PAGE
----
DiOHF Is a Potent Superoxide Scavenger. In a cell-free system comprising xanthine (100 μM) plus xanthine oxidase (0.03 U/ml), the superoxide generation rate detected by lucigenin was 975 ± 185 cps (n = 24). Consistent with our previous observations (Jiang et al., 2003), this chemiluminescence signal was almost abolished by Cu,Zn-SOD (100 U/ml), indicating that downstream metabolites of superoxide, such as H2O2 (Faulkner and Fridovich, 1993), are unlikely to be involved in the reaction with lucigenin. Both DiOHF and quercetin (0.1–100 μM) reduced the superoxide level in a concentration-dependent manner (Fig. 2a). The EC50 values of these two compounds did not differ significantly (6.1 ± 1.1 μM for DiOHF and 4.4 ± 0.8 μM for quercetin, P = 0.2). The superoxide scavenging potency of DiOHF is similar to that of a synthetic manganese-based SOD mimetic, M40403 (EC50 = 6.3 μM) (Jiang et al., 2003). It appears that at higher concentrations quercetin is more potent than DiOHF, but the difference in the maximum suppression by 100 μM of the two compounds is not statistically significant. Chrysin at 10 μM suppressed the superoxide signal by 60%. In contrast to DiOHF and quercetin, increased concentrations of chrysin did not further reduce the superoxide level. The maximal suppression of superoxide by chrysin at 30 and 100 μMis significantly less than those of DiOHF and quercetin (P < 0.05).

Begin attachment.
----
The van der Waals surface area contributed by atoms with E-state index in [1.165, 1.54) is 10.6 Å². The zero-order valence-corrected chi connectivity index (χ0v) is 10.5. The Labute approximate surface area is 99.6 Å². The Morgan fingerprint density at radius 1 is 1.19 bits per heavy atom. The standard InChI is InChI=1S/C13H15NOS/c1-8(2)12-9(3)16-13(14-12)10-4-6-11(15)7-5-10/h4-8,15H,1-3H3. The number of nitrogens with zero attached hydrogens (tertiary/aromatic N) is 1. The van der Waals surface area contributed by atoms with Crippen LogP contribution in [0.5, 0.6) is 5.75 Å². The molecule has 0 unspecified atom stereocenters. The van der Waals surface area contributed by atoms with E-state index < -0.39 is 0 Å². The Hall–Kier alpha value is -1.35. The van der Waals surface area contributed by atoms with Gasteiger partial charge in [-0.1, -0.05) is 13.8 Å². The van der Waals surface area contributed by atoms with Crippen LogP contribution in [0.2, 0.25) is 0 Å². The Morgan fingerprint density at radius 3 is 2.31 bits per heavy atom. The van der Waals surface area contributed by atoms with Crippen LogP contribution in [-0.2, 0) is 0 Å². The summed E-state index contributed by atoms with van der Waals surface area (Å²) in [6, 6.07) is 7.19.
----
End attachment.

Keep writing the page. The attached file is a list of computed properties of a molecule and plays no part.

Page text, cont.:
Because superoxide scavenging compounds are often indiscriminately called SOD mimetics, we examined whether DiOHF and quercetin dismutate superoxide. In aqueous solution (Krebs-HEPES buffer) containing xanthine-xanthine oxidase, there was a spontaneous dismutation of superoxide as determined by the accumulation of H2O2 without exogenous SOD (Fig. 2b) measured with the ferrithiocyanate assay. The H2O2 generation was significantly enhanced by native SOD (100 U/ml). In contrast to SOD, both DiOHF and quercetin significantly decreased H2O2 formation, with quercetin being more potent than DiOHF (Fig. 2b). The ferrithiocyanate assay had a good linearity over the range of H2O2 concentrations as shown by the standard curve (r2 = 0.99, Fig. 2c).